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android push notifications

Android Push Notifications w/ FCM

If you have an app and want to add push notifications to it, there’s nothing as simple as implementing them with Firebase Cloud Messaging. In just 10 minutes you’ll have your notifications up and running, let’s see how to do that

Setup App

If you have Firebase set up for your app – perfect. Otherwise you’ll need to create Firebase project here, add Android app and download google-services.json to your app directory. I’ll use this app from posts about using RecyclerView with Geofire and Firebase Cloud Functions. This repo has google-services.json in there because I didn’t want you to have all that pain creating Firebase projects just for testing it up. So you can download it and try stuff yourself immediately.

Aside from adding google-services.json file what we do as well is adding google services Gradle plugin in project’s build.gradle

And apply it as a last line in module’s build.gradle and adding Firebase Messaging dependency

Send First Message

There’s three ways to send push notifications:

  •  In Firebase Console
  • Using FCM server
  • Using your own server

Let’s see at the simplest one, Firebase Console. First you need to install app. If you’re using mine, then you won’t be able to send those notifications from console since you have no access to my Firebase project, go to the next step then.

Open your project in Firebase Console, navigate to Notifications menu, New Message, enter some text to title and select your app’s package for segment setting, then send message

android push notifications

You’ll see push notification automatically if your app was in background

Using FCM Server

Of course you want to send notifications programmatically, which leads us to the second way is by using FCM Server. Which means that you send queries to Firebase server with bunch of data like your authentication key, message title, body etc. You can get reference here, but I prefer to write code once and use abstraction on clients by using next approach.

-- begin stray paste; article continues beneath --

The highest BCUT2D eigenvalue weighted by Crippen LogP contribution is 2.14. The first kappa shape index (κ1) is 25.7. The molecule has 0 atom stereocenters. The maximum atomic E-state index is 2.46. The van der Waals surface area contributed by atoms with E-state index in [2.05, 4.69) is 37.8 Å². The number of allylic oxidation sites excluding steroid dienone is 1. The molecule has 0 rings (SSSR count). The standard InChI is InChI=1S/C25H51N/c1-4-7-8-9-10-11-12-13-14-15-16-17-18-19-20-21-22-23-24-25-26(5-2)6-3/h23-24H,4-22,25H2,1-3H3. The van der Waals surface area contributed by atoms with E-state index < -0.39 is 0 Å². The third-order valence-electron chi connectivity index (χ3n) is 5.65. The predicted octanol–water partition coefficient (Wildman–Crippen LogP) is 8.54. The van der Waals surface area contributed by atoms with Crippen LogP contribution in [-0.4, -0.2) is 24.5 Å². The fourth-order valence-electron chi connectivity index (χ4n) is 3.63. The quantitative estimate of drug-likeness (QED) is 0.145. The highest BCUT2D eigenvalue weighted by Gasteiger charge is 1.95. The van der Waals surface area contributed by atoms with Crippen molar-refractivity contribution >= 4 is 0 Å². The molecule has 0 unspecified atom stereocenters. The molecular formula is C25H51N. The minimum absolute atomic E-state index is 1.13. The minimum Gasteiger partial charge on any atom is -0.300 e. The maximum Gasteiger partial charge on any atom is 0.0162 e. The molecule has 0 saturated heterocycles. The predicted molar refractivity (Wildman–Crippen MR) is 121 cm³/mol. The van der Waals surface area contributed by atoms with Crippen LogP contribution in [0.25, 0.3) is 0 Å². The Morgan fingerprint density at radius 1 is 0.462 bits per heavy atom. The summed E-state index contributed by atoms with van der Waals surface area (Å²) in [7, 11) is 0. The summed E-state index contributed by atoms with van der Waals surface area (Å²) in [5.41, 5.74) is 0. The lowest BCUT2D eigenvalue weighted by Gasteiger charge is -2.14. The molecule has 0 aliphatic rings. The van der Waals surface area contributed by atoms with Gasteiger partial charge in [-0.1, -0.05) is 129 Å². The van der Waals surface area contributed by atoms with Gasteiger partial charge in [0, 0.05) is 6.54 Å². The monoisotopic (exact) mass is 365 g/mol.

Create Admin Server

This is my preferred one because you can write code once and use it on every platform: Android, iOS, web super easy. If you followed my previous post about Firebase Cloud Functions, than you probably have Node.js server running already, it’s a perfect way to go if you use Firebase for your apps already.

If not, it’s still a faster way than creating Node.js on other hosts or any other Java server, because Firebase Admin SDK is available in Java and JS.

Cloud Function Endpoint

Here’s JavaScript endpoint

And deploy it with

Once again, check this post about how to create this Cloud Functions server.

You can test your code just by running url in browser, it will be something like this:

to attribute accepts all to send to everybody or device token which we’ll get on Android client

Android Side

In admin SDK there’s no Segments like we used in Firebase Console, that’s why we’ll use Topics. Users subscribe to ones, all of our users will subscribe to topic all using this line of code in MainActivity

Now reinstall the app and you’ll be getting notifications directed to every user. To send notifications from Android just run query with that url from above using whatever networking library you prefer. I had Retrofit endpoints for my cloud functions, so I simply created one more.

Get Your Messaging Token

What about notification to single user? You need to get your messaging token by adding this service to manifest

And actual Java class

refreshedToken is what you want to use as to parameter to our endpoint. Why creating this kind of service and not just run in anywhere in code?  Because you might get a null if you call it first time your app installed and this token isn’t permanent, so you definitely wanna know when it’s being refreshed. You just save it to your database as a field of user model and can retrieve each time you want to send him push notifications

Custom Notifications

As you see it’s super easy to setup Push Notifications using FCM. And you got your notifications when app’s in background automatically. Once thing is that if you don’t use Firebase database for your apps and have server not in Java or JS then it will be probably easier to use FCM Server than creating another one.

For most cases that’s all you’ll need, but what if you want to create custom notifications or add quick reply from Android 7.0? Or it’s not a push notification at all, but rather some background message you need to handle and not display as push notification?

We can do that pretty easy! Add this service to manifest

onMessageReceived will be called when app in foreground only though and you still get push notifications automatically. Why is that? There’s two types of messages: Notifications and Data. If you go back to our JavaScript, you’ll see notification object in payload. Just by changing it to data we won’t have any auto push notifications displaying

Now onMessageReceived is called for each message and you can create your own push notifications or anything else with that data by extracting them from this map


Alright, hope this was helpful. You can get Android source code here, it has everything set up so you can just start sending push notifications to everybody who has this app installed. Backend JS code here. Don’t forget to subscribe, follow me on Facebook, Twitter, G+ and share with friends if you think this will benefit them!



About the Author Ihor Klimov

Formerly an Android developer, lately picked up some Flutter. This blog is everything that I find exciting about Android and Flutter development. Stay tuned and hope to see you again!

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